ANNAPOLIS — Maryland drivers will not get extended relief at the gas pump after Republican attempts to extend the state’s one month gas tax holiday through Memorial Day failed Thursday after House Democrats rejected the move.
The average price of gas in Maryland has fallen well below the national average with the 37-cent tax suspension in place, and GOP lawmakers tried to extend the tax break beyond the April 16 deadline with an amendment to a bill that would extend the state’s energy storage tax credit.
According to AAA, the average price of regular gas Friday in Maryland was $3.75 per gallon and the national average was $4.14.
“This expires next week,” House Minority Leader Jason C. Buckel, R-Allegany, said on the floor before the vote Thursday. “Does anyone in this room think that the economic conditions that existed 30 days ago are not the same as what they are today?
“Do we think they are going to dramatically change — gas prices, inflation, fuel costs — in the next 45 days?”
The amendment to extend the suspension for another 45 days was defeated 47 to 82
There is no plan for an extension to be considered in the Senate, according to the Senate president’s Director of Communications David Schulein.
Drivers at a Royal Farms in Cecilton said Thursday they believe the gas tax cut should be extended in the state because they saw savings at the pump that helped them at a time when prices are soaring.
Kimberly Jamar, 32, a homemaker from Chestertown, said she drives an hour and a half regularly to Baltimore for medical treatment for two of her three children. She said she saved between $200 and $300 over the last month with the tax suspension and would support it being extended.
“I don’t think it’s right,” Jamar said. “I think they ought to renew it, or I’m not going to be able to afford getting my children the medical care they need.”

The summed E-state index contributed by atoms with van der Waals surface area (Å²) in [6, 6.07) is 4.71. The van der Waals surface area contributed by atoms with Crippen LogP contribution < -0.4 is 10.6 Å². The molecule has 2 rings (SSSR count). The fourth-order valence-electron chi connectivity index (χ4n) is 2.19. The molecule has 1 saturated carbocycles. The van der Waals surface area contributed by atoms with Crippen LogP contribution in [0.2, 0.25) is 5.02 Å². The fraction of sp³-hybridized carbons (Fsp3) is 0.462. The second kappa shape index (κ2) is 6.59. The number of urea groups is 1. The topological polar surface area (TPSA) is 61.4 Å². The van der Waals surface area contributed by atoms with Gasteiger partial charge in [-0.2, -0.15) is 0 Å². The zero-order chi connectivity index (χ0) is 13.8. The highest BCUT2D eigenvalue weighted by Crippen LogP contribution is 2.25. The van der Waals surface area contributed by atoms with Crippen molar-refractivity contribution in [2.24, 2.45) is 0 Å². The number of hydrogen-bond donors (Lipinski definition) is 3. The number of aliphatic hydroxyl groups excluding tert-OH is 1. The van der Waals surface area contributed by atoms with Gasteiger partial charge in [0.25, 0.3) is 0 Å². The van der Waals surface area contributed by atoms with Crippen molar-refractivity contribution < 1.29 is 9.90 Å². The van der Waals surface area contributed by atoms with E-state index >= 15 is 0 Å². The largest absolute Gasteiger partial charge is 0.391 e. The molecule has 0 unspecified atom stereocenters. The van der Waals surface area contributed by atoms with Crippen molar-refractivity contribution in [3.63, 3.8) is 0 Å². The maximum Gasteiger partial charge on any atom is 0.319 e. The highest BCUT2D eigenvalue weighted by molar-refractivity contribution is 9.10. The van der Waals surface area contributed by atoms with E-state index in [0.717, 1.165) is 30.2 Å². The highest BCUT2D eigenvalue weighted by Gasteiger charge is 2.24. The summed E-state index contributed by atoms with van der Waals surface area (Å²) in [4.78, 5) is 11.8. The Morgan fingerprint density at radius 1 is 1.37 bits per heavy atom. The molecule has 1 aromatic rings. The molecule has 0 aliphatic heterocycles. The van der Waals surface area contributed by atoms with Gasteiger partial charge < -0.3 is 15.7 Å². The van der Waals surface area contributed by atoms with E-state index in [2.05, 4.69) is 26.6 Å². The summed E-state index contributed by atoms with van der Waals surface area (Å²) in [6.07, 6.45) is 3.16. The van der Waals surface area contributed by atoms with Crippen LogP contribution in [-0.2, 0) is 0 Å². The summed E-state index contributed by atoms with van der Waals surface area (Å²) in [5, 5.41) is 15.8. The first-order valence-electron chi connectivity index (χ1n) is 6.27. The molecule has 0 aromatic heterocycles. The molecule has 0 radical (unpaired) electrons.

Sue Bertino, 64, from Earlville, said she has family in New Jersey that she has to take care of, and she makes the trip from her home to theirs about once a week.
“It’s fantastic, because you can’t afford it (the gas),” Bertino said. “I gotta watch every dime I spend.”
Linda Dyekman, 73, from Chesapeake City, said because of the low prices, she knows people who come from Delaware to get gas in Maryland, if they live close enough. Gas in Middletown, Delaware, just over 10 miles away from Cecilton, was around $4, as opposed to $3.70 at the Royal Farms where Dyekman had stopped.
“I’m very grateful for Gov. (Larry) Hogan, the good Republican that he is,” said Dyekman, a major gift officer for the Franciscan Friars of Atonement in Garrison, N.Y. “I wish they could (extend the tax break), but I understand it was a gift at a time when they could do it.”
Maryland gubernatorial hopefuls held different viewpoints of the decision not to extend the moratorium.
Comptroller Peter Franchot, the first to call for the move, has repeatedly angled for a 90-day moratorium.
“The gas tax holiday provided immediate relief to many hard-working families across the state,” the Franchot campaign said in a statement. “As people are still recovering from the financial stress of the pandemic, this is an easy way for legislators to put money back into people’s pockets and tangibly improve their quality of life.”
Franchot sent a letter to the legislature Friday urging lawmakers to vote on an extension before the legislative session ends Monday.
Former U.S. Secretary of Education John King said he did not support an extension, arguing it is not a long-term solution, though he acknowledged it helped combat price increases temporarily.
“Unfortunately, leaders of the past like Comptroller Peter Franchot, who are supposed to work to protect Marylanders’ best interests, have instead worked to keep us addicted to fossil fuels, making steps like a gas tax moratorium necessary, when situations outside of our control like the war in Ukraine arise,” King said in a statement.
The campaign of Republican governor hopeful Kelly Schulz, Maryland’s former secretary of Commerce, said legislators should have voted to extend the tax break and said she would work to repeal the state’s automatic gas tax increase, if elected.
“With inflation at a record high, Marylanders will pay more at the pump due to this hidden tax,” Schulz Communications Director Mike Demkiwe said in a statement. “As governor, Kelly Schulz will work to repeal this Inflation Tax to make our state more affordable.”
Maryland was one of three states, the others being Georgia and Connecticut, that passed gas tax holidays to lower prices.
Maryland’s was the shortest suspension. Georgia’s moratorium lasts from March 18 to May 31, and Connecticut’s runs from April 1 to June 30.